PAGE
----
Before the transformation
The living room was the first area to be renovated – ‘We wanted a place to retreat to when the rest of the house was still such a state.’ says the homeowner, Christine, who blogs at LittleHouseOnTheCorner.com.
Old meets new
From neglected shell to vibrant entertaining area, this project is living proof that a defined shade palette and a bit of confidence can go a long way.
A neutral backdrop
We needed a cosy, elegant, grown-up space we could use for entertaining. This led the couple to insert insulation under the floor, as well as replace the 1950s gas fire with one that would match the style of the house.
A 1950s gas fire was substituted with a reclaimed fireplace that equalled the house’s age. This helped make the room feel more homely. ‘We pick a reclaimed fireplace as the particular is much sharper than reproduction models. The pastel blue tulip tiles in the fire enclose match the walls also stained glass in the windows.’
Dressing a mid-century chair with quirky accessories gives it a contemporary look that matches the scheme in the rest of the room. Co-ordinating shining accessories, such as the yellow radio and a yellow throw, add a pop of colour that give the room some added pizazz.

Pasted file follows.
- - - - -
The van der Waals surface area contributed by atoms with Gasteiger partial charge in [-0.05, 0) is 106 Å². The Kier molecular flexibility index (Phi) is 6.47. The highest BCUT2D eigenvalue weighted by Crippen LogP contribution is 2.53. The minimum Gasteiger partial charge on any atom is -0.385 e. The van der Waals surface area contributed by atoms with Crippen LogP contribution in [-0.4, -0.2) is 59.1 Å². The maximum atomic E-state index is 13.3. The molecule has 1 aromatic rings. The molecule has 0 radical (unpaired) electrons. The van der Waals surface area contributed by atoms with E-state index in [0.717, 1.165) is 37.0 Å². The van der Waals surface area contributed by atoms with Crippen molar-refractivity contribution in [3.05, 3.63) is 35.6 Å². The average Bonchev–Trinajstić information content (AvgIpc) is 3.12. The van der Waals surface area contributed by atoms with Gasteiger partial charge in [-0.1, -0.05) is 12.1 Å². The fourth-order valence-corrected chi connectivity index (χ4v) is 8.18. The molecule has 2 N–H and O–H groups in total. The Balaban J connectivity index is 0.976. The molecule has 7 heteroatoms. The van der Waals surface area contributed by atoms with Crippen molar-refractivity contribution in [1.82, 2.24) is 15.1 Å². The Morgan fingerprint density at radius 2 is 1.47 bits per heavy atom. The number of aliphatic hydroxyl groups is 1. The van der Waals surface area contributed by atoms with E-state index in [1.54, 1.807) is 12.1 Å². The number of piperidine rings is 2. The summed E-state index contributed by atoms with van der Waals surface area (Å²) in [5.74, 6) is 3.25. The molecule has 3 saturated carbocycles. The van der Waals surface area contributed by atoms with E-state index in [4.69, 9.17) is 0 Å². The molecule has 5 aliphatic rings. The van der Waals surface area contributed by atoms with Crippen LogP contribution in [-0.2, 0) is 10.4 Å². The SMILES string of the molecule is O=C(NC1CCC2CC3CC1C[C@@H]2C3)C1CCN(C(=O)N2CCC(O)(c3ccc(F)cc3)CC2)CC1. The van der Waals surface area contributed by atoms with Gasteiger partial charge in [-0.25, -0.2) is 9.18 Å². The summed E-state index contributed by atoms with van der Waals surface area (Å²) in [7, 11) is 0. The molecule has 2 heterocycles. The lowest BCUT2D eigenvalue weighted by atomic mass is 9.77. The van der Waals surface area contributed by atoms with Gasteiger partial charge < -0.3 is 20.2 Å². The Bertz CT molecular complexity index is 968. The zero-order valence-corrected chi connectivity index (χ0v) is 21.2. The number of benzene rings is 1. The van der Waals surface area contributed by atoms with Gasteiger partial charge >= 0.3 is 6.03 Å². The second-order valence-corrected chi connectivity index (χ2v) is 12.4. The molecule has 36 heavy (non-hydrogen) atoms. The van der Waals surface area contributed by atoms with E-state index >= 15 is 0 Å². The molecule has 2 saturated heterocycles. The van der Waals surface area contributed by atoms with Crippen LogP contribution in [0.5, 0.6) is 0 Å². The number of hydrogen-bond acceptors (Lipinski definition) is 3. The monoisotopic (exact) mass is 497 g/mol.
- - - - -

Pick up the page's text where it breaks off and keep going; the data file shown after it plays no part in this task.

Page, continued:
Bold blue sofa
It was important to the couple that the seating be focused around talking to one another, rather than looking at the TV, so ‘we placed the sofa along the long wall and the armchairs either side of the fireplace. The neutral backdrop needed a spot of colour to really bring it to life. ‘The bold colour has refreshed the room, and we are so happy with how the space has turned out.’
‘I wanted to decorate the room with subtle greys and soft textures to create a calm, neutral feel.’ By using a soft colour palette on the largest surfaces – walls and cabinetry – the couple gave the space a serene feeling. Accents that attribute similar shades, such as the upholstered chair and deep-pile rug – help to pull the look together.